I can only dream of playing hockey again. Let us know how things are going for you. I'll be following your story. Good luck!!

Pat Walter

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Re: Is this really possible ? - Can I be a goalie again ?
« Reply #10 on: August 07, 2012, 08:24:35 PM »
Mr. Box - welcome to hip talk.

The best advice I can give is to choose a reallly experienced hip resurfacing surgeon to get you back on the ice.  Let the surgeon choose the device he/she feels most comfortable using or they feel is best for you.  The most important choice is the surgeon, after that most things will just fall into place.

There are many athletes that returned to their sports after they have healed.  Just make sure to give yourself time to heal and don't push too soon.  Listen to your surgeon and you will be back on the ice again soon.   http://www.surfacehippy.info/athletes.php

All the questions about going back to work, when this or that will happen is all very individual for each person.  No one can predict how quickly things will heal and  you can be active again.  You body will have it's own timeline and your mind can't push it.  You just need to be patient.  Many people have very quick recoveries and some long ones even though they might have been athletes and in good shape.  We are all different.  Choosing a top surgeon will give you the best shot at healing quickly and getting back into action.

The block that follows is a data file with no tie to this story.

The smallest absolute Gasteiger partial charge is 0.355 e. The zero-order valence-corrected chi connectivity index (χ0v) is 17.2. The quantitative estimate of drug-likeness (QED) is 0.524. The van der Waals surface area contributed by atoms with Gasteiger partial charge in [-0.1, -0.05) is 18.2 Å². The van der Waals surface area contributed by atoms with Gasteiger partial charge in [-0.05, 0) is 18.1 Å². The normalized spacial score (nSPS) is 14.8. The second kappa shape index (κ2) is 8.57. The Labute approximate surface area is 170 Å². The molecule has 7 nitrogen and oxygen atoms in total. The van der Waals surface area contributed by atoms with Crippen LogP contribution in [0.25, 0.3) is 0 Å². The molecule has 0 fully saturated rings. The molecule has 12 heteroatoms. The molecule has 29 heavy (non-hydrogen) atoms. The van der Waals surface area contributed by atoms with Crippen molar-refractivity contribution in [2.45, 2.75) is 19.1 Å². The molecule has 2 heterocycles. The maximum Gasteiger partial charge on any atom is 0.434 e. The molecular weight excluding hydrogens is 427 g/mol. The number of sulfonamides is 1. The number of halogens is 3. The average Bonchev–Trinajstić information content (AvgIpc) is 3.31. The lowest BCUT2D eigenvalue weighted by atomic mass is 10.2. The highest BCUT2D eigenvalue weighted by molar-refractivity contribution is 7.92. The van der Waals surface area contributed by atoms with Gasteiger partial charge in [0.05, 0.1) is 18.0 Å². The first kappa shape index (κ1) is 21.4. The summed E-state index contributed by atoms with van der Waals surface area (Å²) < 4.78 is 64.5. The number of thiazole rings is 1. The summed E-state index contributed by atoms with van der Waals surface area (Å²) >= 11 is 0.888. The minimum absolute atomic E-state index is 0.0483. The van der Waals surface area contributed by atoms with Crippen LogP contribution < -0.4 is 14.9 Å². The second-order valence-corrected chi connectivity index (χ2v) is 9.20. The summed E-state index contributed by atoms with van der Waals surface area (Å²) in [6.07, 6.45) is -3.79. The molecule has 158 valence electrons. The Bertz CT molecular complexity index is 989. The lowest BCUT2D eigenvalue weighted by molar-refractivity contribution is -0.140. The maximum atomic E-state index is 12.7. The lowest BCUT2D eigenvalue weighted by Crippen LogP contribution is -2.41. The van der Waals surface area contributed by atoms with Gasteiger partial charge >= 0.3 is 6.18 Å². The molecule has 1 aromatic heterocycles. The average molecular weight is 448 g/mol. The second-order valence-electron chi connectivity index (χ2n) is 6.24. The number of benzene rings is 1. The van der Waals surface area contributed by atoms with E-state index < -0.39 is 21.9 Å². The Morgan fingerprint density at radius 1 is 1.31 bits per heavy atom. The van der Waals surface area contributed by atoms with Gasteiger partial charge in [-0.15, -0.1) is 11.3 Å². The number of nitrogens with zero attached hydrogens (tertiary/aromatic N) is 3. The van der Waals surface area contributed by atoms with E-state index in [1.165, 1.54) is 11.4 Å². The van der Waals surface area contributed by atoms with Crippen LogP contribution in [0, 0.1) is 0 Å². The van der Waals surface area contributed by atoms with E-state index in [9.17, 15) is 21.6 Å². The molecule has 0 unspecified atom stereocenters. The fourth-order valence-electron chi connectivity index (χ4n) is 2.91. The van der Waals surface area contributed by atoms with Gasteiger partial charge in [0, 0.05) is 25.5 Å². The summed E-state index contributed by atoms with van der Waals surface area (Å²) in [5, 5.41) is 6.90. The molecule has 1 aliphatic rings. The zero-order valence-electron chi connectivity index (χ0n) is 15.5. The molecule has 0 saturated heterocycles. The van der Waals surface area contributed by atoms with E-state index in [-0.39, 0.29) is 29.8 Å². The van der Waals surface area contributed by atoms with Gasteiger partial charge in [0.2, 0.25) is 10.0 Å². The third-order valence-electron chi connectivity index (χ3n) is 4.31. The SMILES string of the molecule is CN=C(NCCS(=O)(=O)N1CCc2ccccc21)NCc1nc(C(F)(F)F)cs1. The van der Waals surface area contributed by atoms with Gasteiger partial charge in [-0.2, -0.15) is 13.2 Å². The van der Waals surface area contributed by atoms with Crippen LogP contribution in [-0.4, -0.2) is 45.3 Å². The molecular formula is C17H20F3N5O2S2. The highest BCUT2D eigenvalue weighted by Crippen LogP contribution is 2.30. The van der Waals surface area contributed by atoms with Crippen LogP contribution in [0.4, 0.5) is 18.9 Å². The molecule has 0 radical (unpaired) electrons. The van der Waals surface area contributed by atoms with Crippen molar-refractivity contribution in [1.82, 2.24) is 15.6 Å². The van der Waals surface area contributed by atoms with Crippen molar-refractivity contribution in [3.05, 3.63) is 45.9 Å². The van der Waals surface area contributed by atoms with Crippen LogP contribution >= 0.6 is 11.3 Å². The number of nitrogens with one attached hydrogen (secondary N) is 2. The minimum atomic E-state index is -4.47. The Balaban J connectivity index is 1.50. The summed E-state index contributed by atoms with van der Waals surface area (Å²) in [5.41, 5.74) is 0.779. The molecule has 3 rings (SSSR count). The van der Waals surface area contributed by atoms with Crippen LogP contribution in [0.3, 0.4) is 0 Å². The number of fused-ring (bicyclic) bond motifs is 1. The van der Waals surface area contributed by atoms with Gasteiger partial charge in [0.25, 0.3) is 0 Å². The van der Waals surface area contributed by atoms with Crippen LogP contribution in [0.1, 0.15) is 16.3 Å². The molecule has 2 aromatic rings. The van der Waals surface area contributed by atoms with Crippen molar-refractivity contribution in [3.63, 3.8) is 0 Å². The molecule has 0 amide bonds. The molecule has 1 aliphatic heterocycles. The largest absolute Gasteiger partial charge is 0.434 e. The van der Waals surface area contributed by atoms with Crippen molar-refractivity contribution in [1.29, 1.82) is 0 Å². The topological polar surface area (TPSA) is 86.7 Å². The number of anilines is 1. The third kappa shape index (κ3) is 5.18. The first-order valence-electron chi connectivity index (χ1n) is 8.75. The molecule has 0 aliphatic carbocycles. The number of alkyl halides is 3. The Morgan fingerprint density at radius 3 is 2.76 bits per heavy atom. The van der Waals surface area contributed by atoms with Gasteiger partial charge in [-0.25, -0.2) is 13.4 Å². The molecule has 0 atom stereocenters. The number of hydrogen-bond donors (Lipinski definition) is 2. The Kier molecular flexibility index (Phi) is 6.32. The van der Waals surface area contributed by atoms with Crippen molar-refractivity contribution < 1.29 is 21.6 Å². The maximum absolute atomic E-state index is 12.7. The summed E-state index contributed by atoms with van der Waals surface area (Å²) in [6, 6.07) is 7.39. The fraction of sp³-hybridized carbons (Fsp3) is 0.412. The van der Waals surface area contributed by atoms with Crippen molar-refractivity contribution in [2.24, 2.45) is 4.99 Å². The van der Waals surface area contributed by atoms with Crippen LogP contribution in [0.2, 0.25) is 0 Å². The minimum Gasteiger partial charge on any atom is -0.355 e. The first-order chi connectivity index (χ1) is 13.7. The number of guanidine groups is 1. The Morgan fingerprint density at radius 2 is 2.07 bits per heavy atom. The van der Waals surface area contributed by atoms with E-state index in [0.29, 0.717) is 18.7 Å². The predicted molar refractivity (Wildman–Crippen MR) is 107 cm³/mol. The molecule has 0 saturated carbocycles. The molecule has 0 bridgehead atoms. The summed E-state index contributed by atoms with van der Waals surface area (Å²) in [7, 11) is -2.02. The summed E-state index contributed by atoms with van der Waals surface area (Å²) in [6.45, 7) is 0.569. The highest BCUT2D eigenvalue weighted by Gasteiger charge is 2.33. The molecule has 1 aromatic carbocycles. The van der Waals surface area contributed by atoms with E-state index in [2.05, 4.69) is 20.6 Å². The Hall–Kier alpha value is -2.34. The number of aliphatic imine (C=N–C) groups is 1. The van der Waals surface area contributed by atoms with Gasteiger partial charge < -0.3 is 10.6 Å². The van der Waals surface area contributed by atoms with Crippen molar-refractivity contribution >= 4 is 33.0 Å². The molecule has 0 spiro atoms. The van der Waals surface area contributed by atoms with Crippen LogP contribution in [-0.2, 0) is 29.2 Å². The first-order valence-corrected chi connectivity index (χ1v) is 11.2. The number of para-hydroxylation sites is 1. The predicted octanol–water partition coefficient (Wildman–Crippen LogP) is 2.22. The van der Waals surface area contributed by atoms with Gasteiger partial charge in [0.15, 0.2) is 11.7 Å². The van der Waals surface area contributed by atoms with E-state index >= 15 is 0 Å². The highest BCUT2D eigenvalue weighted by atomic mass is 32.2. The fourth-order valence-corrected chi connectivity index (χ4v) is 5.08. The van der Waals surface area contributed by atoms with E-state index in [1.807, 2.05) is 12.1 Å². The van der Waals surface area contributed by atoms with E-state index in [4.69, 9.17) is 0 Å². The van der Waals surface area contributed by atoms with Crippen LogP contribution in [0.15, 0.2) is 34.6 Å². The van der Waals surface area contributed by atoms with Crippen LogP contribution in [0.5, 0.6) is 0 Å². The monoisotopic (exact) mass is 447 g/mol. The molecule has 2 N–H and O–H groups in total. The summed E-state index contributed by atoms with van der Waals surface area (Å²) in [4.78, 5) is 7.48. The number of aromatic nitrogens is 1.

Pat
Webmaster/Owner of Surface Hippy
3/15/06 LBHR De Smet

Mr.Box

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Re: Is this really possible ? - Can I be a goalie again ?
« Reply #11 on: August 09, 2012, 11:34:06 AM »
Hi Pat

Thank you for your post. I scheduled with Dr. Su, and from what I've heard from other forum members that he is an EXCELLENT surgeon. From talking with his assistant and with Dr. Su directly they seem to have no doubts that returning to full activity is possible. Probably based upon my age and history / experience with a previous hip surgery.

Has anyone else gone through an arthroscopic hip surgery to correct FAI and then a hip resurfacing ? I'm curious as to what the pain levels were for both post recovery and how they compare. 
Bilateral BHR with Dr. Su 9/14/12

HUMANSIEVE

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Re: Is this really possible ? - Can I be a goalie again ?
« Reply #12 on: November 26, 2012, 01:09:35 AM »
I'm two yrs post op and have been playing hockey since 1 yr post op.  I first started skating in pick hours as a forward. I've got admitt I was a little off my game and I think it was due to my own insecurities of damaging the hip. After all I'm 56 yrs old and have the usual financial responsibilities that come with having a family.